Performance of JNI calls


P.S. There is an ongoing work in JDK to implement Native MethodHandles that will serve as a faster alternative to JNI. However it is unlikely to appear prior to JDK 10.

  1. http://cr.openjdk.java.net/~jrose/panama/native-call-primitive.html
  2. http://mail.openjdk.java.net/pipermail/panama-dev/2015-December/000225.html
  • How can you know whether your program will use the critical implementation or the standard one? I just tried similar example, where I compiled my java file with javac and ran it and it used the standard non-critical version. – Ivaylo Toskov May 5 '17 at 12:26
  • @IvayloToskov Only JIT compiled methods call Critical Natives. While a method is interpreted, it will call standard implementation. – apangin May 5 '17 at 17:09
  • Should the method declaration be present in both the .c and .h files? – Jaspreet Dec 27 '18 at 7:14
  • 1
    @Jaspreet It's not necessary to have it in .h – apangin Dec 27 '18 at 7:54
  • Will a jbyteArray always be exploded into a pointer and a length value or will it remain an jobject if desired? I prefer to take a jobject then reference the pointers to determine if it is an array or an long value. Is there any source in the JVM you can point do to explain this behavior better? – Johnny V Apr 23 at 14:55
1

It's worth to mention here that another popular opensource JVM has a similar, documented, but not popularized way to speed JNI calls for some native methods.

Faster native calls to the Java Native Interface (JNI) are available using the @FastNative and @CriticalNative annotations. These built-in ART runtime optimizations speed up JNI transitions and replace the now deprecated !bang JNI notation. The annotations have no effect on non-native methods and are only available to platform Java Language code on the bootclasspath (no Play Store updates).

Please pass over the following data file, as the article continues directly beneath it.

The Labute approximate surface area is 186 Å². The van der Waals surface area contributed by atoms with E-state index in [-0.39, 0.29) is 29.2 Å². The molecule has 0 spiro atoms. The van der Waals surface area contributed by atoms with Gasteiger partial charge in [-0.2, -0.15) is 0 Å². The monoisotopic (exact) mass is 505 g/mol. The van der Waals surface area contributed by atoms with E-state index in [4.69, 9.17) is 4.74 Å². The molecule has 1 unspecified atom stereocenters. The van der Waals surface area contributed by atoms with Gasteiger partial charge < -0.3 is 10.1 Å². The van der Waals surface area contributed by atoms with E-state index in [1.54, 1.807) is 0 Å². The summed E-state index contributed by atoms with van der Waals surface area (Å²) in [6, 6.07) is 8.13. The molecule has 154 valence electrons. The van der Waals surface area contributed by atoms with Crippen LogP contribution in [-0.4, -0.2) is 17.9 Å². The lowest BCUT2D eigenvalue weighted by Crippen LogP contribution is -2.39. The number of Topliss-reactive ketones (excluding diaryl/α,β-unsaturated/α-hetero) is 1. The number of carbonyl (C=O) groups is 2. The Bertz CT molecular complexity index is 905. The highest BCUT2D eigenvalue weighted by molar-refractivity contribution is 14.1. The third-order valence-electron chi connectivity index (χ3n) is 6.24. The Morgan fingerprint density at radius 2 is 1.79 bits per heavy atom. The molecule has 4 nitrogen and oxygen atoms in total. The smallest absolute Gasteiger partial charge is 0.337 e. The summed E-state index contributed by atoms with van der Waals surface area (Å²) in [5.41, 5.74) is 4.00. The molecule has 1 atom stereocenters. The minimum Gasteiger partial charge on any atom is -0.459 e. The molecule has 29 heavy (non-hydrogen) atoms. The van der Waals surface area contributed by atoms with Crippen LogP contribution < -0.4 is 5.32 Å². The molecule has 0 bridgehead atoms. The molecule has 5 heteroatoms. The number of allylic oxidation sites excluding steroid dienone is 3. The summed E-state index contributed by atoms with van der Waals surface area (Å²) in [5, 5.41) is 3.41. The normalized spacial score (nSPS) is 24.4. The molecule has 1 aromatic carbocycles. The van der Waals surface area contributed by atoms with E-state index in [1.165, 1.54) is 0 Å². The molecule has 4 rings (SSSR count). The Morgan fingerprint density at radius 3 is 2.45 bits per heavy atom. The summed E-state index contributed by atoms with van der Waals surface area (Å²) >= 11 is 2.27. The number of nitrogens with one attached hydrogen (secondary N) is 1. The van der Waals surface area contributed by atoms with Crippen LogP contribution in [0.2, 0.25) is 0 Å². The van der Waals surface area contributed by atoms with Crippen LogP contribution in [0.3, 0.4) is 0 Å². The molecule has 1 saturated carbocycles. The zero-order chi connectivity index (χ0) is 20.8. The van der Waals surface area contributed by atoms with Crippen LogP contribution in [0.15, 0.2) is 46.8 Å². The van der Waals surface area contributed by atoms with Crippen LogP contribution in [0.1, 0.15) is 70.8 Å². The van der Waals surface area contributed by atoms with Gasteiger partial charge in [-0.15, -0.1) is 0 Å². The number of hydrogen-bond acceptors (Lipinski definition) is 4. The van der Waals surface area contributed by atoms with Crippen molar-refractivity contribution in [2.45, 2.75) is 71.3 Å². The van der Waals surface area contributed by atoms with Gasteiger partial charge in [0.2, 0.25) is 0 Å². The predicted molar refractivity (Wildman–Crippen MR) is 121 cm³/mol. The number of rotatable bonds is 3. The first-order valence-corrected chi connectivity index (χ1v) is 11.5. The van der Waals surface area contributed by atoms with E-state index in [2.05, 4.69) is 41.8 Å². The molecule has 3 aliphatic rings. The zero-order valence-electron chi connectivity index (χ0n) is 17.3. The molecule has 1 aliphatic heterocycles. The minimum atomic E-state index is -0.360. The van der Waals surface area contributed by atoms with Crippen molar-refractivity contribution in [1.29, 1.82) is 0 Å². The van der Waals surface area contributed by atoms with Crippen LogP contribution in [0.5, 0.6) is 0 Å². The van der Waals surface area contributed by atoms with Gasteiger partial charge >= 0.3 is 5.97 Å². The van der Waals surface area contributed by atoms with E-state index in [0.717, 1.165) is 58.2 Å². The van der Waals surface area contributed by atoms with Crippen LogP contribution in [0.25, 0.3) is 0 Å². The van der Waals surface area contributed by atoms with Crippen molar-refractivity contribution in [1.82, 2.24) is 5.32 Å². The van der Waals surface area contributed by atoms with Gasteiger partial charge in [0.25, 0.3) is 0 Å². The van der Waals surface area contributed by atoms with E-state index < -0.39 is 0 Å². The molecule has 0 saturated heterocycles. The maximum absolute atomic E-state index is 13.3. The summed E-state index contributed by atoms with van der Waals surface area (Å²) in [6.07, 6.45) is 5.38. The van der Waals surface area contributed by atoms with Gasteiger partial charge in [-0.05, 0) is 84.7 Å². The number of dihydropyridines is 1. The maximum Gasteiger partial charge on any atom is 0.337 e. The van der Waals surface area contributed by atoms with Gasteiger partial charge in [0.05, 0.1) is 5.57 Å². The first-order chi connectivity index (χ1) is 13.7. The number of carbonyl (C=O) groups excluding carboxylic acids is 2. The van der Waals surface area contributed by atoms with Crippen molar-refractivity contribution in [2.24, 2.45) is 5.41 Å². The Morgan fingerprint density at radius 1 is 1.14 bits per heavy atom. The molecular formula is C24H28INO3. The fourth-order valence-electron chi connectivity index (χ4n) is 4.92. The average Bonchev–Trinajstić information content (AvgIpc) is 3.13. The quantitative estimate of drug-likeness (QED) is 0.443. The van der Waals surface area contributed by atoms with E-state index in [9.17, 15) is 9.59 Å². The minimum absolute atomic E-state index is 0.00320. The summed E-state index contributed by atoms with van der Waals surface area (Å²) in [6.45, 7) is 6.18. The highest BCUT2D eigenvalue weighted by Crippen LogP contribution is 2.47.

The @FastNative annotation supports non-static methods. Use this if a method accesses a jobject as a parameter or return value.

The @CriticalNative annotation provides an even faster way to run native methods, with the following restrictions:

  • Methods must be static—no objects for parameters, return values, or an implicit this.
  • Only primitive types are passed to the native method.
  • The native method does not use the JNIEnv and jclass parameters in its function definition.
  • The method must be registered with RegisterNatives instead of relying on dynamic JNI linking.

The @FastNative and @CriticalNative annotations disable garbage collection while executing a native method. Do not use with long-running methods, including usually-fast, but generally unbounded, methods.

Pauses to the garbage collection may cause deadlock. Do not acquire locks during a fast native call if the locks haven't been released locally (i.e. before returning to managed code). This does not apply to regular JNI calls since ART considers the executing native code as suspended.

@FastNative can improve native method performance up to 3x, and @CriticalNative up to 5x.

This doc refers to the now deprecated !bang notation that was used to speed up some native calls on Dalvik JVM.